F

flipper

Guest
you should definately stretch more. find a slanted surface, put your heels on the lower part, and stretch your ankles
 

gymnafreak

Member
Nov 29, 2008
248
26
Minn eee sooo ta! :)
well, i'm getting along better with my coach(who is also the director) so i might try to bring it up some time. Another question i have is how many vaults do you get in in 30 minutes, and how many people vault at the same time? We only got 5 vaults each the other day, and there were only 8 girls vaulting. Today, we got 8 turns with 6 girls.
 

gymluvr33

Active Member
Jul 31, 2008
580
New Hampshire, USA
We only get between four and five vaults in 30 minutes. However, we have 8-9 people, and since we are in L6, our poor coach has to keep changing the vault height.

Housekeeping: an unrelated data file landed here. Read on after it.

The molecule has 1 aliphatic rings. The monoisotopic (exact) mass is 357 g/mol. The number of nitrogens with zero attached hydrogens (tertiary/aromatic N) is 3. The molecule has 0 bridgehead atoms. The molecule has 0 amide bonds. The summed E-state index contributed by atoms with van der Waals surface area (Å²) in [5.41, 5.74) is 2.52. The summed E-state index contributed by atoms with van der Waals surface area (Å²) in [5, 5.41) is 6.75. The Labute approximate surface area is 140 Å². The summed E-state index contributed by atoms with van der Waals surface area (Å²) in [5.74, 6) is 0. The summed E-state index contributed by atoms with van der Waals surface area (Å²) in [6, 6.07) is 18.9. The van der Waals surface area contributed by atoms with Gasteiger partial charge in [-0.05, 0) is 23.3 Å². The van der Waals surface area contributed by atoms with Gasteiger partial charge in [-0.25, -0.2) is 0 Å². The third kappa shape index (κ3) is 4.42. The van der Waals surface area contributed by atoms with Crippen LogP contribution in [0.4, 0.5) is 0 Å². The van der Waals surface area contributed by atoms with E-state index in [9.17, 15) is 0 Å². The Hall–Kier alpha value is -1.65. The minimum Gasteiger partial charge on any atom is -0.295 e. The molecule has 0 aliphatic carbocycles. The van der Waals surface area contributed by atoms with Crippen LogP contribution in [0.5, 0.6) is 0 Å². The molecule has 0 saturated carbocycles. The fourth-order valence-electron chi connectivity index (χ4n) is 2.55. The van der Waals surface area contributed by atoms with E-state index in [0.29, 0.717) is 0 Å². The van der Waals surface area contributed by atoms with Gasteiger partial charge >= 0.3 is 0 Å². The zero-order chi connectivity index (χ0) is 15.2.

gymnafreak

Member
Nov 29, 2008
248
26
Minn eee sooo ta! :)
Our coaches only have to move the vault for one girl and they change the springs 2 times. But it takes them forever to do it and it is really annoying! Especially when ur tsuks come and go! :mad:
 

eeyoretumbles

Member
Jul 13, 2008
234
rainy washington
I advise that if you don't strech enough at gym, just do it at home too. Before you go to gym [if you have time] stretch. Some studies have shown that's it's more important to not stretch before, and only after, but with gymnastics, who knows haha. When you get home stretch while you are eating dinner or a snack if that's possible haha, or while you are watching tv, or icing.
 
Status
Not open for further replies.